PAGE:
The psychology of risk tolerance draws from many different areas of behavioural psychology. Risk taking behaviour can be influenced by emotional factors; how the person is feeling at the time, or how they think they’ll feel if their decision pans out as expected. Your decisions can also be shaped by your past experiences.

It’s possible that your approach to some types of risk might be formed by an early age – when you’re in primary school.i By that age, you’ve already absorbed a lot from your parents and siblings. But that doesn’t mean you can’t understand more about where you’re coming from, and in doing so, get closer to your goals.

Balancing your risk tolerance and goals

In general, problems arise when your risk tolerance is low, and your goals are particularly ambitious. But when you have a more-than-high tolerance for risk – even a love of the thrill of chasing extraordinary returns – you may be tempted to break your medium to long term plans. Even when you’re on track to achieve your goals. In other words, balancing your risk tolerance and goals takes a consistent effort.

What is your risk tolerance?

Risk tolerance is different for everyone. ‘Know thyself’ is the adage, and a common and simple test is to think about how you’d be likely to react to a significant fall in the value of your investments.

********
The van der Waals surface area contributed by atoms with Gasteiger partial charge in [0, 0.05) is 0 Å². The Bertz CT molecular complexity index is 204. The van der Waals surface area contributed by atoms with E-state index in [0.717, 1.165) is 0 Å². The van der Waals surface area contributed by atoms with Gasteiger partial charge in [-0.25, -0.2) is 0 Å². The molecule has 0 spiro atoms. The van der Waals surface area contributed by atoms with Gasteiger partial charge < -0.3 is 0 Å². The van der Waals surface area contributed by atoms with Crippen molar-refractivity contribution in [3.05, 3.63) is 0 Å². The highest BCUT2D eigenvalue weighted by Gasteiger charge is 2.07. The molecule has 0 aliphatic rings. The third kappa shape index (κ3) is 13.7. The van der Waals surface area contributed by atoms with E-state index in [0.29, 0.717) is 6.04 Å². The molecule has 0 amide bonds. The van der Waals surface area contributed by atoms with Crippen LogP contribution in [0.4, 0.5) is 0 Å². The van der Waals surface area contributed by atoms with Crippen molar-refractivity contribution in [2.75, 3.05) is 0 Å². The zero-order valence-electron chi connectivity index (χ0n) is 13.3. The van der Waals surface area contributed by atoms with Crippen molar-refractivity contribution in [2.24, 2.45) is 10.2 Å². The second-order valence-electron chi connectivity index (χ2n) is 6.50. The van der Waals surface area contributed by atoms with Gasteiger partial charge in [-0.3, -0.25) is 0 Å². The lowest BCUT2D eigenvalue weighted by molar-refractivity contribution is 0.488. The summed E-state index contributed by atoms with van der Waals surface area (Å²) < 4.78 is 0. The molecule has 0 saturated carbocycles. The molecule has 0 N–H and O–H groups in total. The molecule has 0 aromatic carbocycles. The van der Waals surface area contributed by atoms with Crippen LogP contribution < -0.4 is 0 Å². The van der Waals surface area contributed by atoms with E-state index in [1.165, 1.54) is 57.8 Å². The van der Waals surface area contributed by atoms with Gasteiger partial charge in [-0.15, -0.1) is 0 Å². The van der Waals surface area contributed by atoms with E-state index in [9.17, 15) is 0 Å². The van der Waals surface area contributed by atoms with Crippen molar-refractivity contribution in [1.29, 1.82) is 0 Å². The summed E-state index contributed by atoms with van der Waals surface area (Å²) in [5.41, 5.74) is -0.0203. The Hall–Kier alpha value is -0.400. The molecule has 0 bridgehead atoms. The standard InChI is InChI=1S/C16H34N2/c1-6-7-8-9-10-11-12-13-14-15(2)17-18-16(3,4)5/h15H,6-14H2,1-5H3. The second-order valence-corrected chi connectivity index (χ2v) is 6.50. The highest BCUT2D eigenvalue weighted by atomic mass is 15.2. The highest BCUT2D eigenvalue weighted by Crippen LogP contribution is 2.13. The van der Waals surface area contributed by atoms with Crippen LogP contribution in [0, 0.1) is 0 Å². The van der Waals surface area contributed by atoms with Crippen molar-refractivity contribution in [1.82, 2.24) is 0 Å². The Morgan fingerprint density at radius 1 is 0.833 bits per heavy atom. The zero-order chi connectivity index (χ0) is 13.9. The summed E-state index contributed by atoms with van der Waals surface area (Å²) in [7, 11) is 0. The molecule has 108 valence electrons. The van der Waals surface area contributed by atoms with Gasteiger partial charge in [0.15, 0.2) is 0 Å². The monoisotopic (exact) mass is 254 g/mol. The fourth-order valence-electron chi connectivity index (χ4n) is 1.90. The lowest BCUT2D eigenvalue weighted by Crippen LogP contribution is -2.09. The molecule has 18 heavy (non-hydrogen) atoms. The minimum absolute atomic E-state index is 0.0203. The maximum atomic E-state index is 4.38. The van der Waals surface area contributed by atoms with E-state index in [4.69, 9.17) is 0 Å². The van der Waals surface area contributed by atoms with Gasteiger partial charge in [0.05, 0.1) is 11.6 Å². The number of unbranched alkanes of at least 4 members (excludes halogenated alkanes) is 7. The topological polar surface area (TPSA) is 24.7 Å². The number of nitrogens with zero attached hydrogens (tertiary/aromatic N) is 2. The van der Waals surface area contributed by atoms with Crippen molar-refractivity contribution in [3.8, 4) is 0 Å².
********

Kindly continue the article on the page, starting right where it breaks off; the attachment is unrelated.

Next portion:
Conservative investors are likely to want to sell and run, believing that this will mitigate their losses. Aggressive investors on the other hand might use the drop to increase their holdings. Most people are somewhere in between these two poles.

We can help you to work out your risk tolerance, and assist you to make investment choices based on your profile, situation and investment goals.

If this article has left you feeling like it’s time for a discussion – and maybe even a change – get in touch with us. We’re here to assist you in planning your investments in order to achieve your goals.

i In context of physical injury:

Four things to remember when choosing a beneficiary

Four things to remember when choosing a beneficiary

Choosing a beneficiary is usually a simple task, but there are a few things you should keep in mind when you decide.

A beneficiary is the person who will receive your life insurance payment should you pass away. When choosing yours, it’s important to think about who would be most financially vulnerable without you in their life. For most people, this is their spouse or children.

If you’re yet to nominate your beneficiary for your Life Insurance, you can easily do so. Nominating a beneficiary may seem straightforward, but there are a number of things to be aware of and plan for.

  1. If you don’t have a beneficiary

If you hold the policy in your name, your benefit will go to your estate and be managed as part of your will.

If you have outstanding debts when you pass away, your benefit may be used to pay them before it is distributed to the people named in your will – this means your loved ones could miss out on the payment.

  1. Naming a beneficiary

Naming a beneficiary ensures your benefit is not paid to your estate and goes directly to the person you nominate.

It’s important to consider that if your beneficiary has any debts the proceeds might be used to pay them off. As well as this, keep in mind that if you nominate your children, they will only receive the full amount once they turn 18.